DISCLAIMER: A movie hasn't come out in years, and C.S. Lewis has died. I think we all know that I'm not affiliated with either and therefore cannot own the characters or world.

A/N: Thank you to everyone who reviews, favorites, and follows! They all make me so happy; you have no idea.

A Susan character study has been spinning around in my head for MONTHS. I have a Lucy one, too, that I'll probably post soon. Let me know what you think!

Being gentle doesn't save her. If anything, it hurts her more.

She's not supposed to mourn losing her world, right? She's supposed to be there to comfort the others, to dry their eyes and rock them to sleep as if she were their mother. Maybe that had been fine before, fine there, but now…

Now she's different. Now she's a child again.

It hadn't been like this in Narnia. She may have been called Susan the Gentle, and she may have been less willing to charge into battle, but she wasn't reduced to it. She was admired and called upon for her mind, her tactician's brain and professor's spirit and queen's wit. She was able to stun with her archery abilities, with her… well, her flirtations, and her unwavering loyalty to Narnia. She didn't want to become a pawn in marriage dealings, but if she had ever felt it would be vital for Narnia's survival, she would have done it without protest.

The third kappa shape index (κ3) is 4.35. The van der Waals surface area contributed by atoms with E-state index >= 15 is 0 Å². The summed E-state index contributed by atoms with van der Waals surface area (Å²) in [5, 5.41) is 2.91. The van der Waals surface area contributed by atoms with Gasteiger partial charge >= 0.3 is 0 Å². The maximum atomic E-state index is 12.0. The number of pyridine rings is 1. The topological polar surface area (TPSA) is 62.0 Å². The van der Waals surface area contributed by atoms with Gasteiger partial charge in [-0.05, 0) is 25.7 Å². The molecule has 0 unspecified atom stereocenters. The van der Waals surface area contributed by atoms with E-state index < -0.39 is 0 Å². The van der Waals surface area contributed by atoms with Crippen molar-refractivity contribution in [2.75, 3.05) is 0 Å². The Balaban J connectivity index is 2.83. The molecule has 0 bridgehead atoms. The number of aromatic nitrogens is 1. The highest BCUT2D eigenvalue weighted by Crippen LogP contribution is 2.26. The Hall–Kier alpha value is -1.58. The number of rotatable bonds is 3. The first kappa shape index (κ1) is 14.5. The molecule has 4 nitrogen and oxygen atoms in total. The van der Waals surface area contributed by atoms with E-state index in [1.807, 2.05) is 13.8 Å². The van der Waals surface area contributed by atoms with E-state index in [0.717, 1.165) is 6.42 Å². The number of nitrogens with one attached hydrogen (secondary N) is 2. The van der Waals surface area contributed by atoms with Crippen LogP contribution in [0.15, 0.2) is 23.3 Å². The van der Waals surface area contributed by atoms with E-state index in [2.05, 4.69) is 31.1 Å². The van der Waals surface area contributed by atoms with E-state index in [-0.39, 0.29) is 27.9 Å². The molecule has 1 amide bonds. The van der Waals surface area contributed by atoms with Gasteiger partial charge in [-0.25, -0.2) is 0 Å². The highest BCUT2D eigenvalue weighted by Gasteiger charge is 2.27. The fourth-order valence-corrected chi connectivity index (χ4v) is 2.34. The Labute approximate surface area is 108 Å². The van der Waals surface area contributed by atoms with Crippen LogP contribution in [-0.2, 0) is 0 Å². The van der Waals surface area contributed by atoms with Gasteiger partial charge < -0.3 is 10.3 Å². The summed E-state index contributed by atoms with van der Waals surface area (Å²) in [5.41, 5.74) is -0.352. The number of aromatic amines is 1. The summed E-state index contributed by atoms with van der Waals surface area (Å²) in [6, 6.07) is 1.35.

But now she's back in a world where none of that matters. It's a world where her only job is to be some gentle savior of man. Her intelligence merely earns her ire from the other girls in her class and avoidance by the boys who think she's too smart for them. It's a complicated line she spends years dancing over, torn between wanting to hurt her siblings for using her like a crutch and feeling like shit for pushing them away because of it.